The story appears on

Page A7

August 11, 2020

GET this page in PDF

Free for subscribers

View shopping cart

Related News

Home » Business

Moody’s warns of credit disparity

Credit differentiation is set to widen across China’s onshore bond market in the aftermath of the novel coronavirus outbreak, Moody’s Investors Service said in a recent report.

The pandemic created unprecedented shocks for many companies, resulting in declining profits, reduced cash buffers and higher leverage, as well as funding difficulties for some amid credit differentiation.

The pace of recovery following the coronavirus disruption will vary across sectors, especially if government relief measures abate, and the rating agency expects credit differentiation to widen as a result.

For sectors that can recover sooner, such as construction and engineering companies, additional short-term credit can meet their working capital needs and revenue resumption will help to counter debt servicing pressure.

For sectors with operating conditions impacted for a prolonged period because of a change in consumer behavior and travel restrictions, such as offline discretionary retail and hospitality, short-term liquidity access will not be sufficient to weather the downturn, especially for companies with weaker operating and financial fundamentals.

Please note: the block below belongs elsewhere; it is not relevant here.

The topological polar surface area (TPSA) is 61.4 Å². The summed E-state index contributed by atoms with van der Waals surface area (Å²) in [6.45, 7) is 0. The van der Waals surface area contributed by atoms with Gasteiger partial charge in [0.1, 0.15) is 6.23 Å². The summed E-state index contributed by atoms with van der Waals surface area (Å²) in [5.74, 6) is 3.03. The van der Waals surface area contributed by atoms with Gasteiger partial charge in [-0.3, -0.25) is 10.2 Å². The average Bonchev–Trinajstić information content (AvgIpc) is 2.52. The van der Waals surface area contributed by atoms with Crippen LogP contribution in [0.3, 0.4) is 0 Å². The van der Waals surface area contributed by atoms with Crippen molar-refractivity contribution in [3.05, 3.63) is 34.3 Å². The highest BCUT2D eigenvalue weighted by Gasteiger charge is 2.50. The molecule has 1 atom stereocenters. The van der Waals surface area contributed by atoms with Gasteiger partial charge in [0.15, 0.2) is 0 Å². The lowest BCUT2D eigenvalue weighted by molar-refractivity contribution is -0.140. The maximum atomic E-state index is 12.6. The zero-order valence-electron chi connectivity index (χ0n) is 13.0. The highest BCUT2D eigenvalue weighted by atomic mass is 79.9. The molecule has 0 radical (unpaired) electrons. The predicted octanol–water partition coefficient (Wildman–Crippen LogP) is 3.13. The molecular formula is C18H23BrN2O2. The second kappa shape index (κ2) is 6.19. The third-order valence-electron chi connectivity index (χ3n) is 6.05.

Investor risk aversion to financially weak privately owned enterprises will continue and appetite for long-term risk has not revived, which exacerbates refinancing pressure, Moody’s noted.

Weak privately owned firms in sectors more exposed to the pandemic will have the highest liquidity risk, the report said.

Many issuers took advantage of ample liquidity and low interest rates from February to April to tap the onshore bond market for funding and refinancing needs, resulting in a jump in monthly issuance and net financing in March-April.

The issuance momentum cooled down in May and June because issuers were more sensitive about funding costs as yields rose and they had less imminent funding pressure.

Nevertheless, Moody’s expects policies to stay accommodative in the second half of the year to ensure reasonable credit supply and promote efficient and targeted supply to firms in need of liquidity.

Issuance pace may also slow down relative to the first six months but overall issuance in 2020 will still exceed last year’s record level.

Meanwhile, foreign investment in China’s onshore bond market surged in May amid a global liquidity boost from governments’ quantitative easing measures that drove investors to seek diversification and yield opportunities, and early signs of economic recovery from the coronavirus.

The outstanding amount of yuan bonds held by foreign institutional investors reached a record 2.5 trillion yuan (US$358 billion) at the end of June, the Moody’s report added.


Copyright © 1999- Shanghai Daily. All rights reserved.Preferably viewed with Internet Explorer 8 or newer browsers.

沪公网安备 31010602000204号

Email this to your friend